While the members come from all over the world, the majority hail from the United States, Canada, Britain, Australia and New Zealand. Nearly 7 per cent of the US population and about 18 per cent of the Canadian population identify as Asian. While Australia does not collect statistics on race, the Australian Bureau of Statistics reported in 2016 that more than 10 per cent of Australians were born in an Asian country.

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Chinese-Canadian Sherry Guo, 22, has invited others to join the group because she “never had a huge Asian community” and felt she could not discuss overprotective parenting or stress from extracurricular activities like piano lessons with her peers. “White people wouldn’t understand,” Guo said. Tian believes the group’s success lies in people being able to share experiences that are universal among the Asian diaspora.

“When you get a group of Asians together who can relate to each other over experiences – like ‘smelly lunch’ – and openly express how aspects of their ‘Asianness’ have never been accepted by white people, you create strong ingroup-outgroup mentalities,” he says. “People have spoken up about white racism but it was expressed as coincidental and isolated incidents, never as something that just happens to Asians because of how white people view us.”

Yet the group has not avoided controversy, with some members complaining that it tends to focus on only East Asian cultures.

“Most of the non-English jokes are in Chinese and thus cater to only ethnic Chinese or Chinese speaking parts of the community. This leaves others who don’t speak Chinese, like myself, excluded from the joke,” said Ryan Loh, 18, who is of Peranakan heritage and has Singaporean and Malaysian roots. “I feel like other Asian cultures like that of Singapore and Malaysia are accidentally ignored or not as widely acknowledged except by other Singaporeans or Malaysians, who are in the minority.”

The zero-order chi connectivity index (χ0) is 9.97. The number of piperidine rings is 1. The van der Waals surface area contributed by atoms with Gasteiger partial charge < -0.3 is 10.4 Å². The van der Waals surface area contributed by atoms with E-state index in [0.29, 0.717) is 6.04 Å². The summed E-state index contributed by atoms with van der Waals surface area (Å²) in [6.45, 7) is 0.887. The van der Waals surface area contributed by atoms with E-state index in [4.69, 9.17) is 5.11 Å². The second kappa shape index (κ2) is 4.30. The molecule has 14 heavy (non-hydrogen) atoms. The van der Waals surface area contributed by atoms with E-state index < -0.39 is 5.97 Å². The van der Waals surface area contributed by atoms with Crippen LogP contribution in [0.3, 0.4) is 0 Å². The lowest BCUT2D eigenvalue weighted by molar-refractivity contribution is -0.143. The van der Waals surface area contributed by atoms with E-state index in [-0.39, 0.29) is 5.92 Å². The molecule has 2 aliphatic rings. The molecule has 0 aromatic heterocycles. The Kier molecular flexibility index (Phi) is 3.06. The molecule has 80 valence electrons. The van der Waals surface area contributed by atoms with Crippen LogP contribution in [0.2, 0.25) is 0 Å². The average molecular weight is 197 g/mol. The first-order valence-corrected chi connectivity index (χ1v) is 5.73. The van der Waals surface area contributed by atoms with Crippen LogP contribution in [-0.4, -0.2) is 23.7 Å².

Disappointment with the dominance of East Asian content has led to the creation of other groups such as Subtle Curry Traits, which has over 130,000 members.

Others have complained about jokes reinforcing stereotypes.

Jason, 20, a student at Monash University in Melbourne, Australia, believes “many [Asians] distance themselves from good aspects of their culture and try to fit in with white people”.

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“Asians are always seeing their world through the white lens,” said another member, Kyle.

“I wish more Asians could be proud of their heritage rather than always seeing themselves as part of a minority that doesn’t belong in a white world.”

But moderator Eugene Soo, 18, believes such criticisms are unwarranted.

“I don’t believe that making jokes about certain stereotypes necessarily reinforces them,” he said. “Making fun of them shows how that belief isn’t reflected in the community, especially since the group quite obviously consists of Asians who understand and have experienced these stereotypes.”

For Tian, the sense of connection he has found in the community is irreplaceable.

“We can look back fondly on all the things we once deemed ‘too Asian’ for fear of being socially ostracised, and realise that we were never alone in feeling that way.”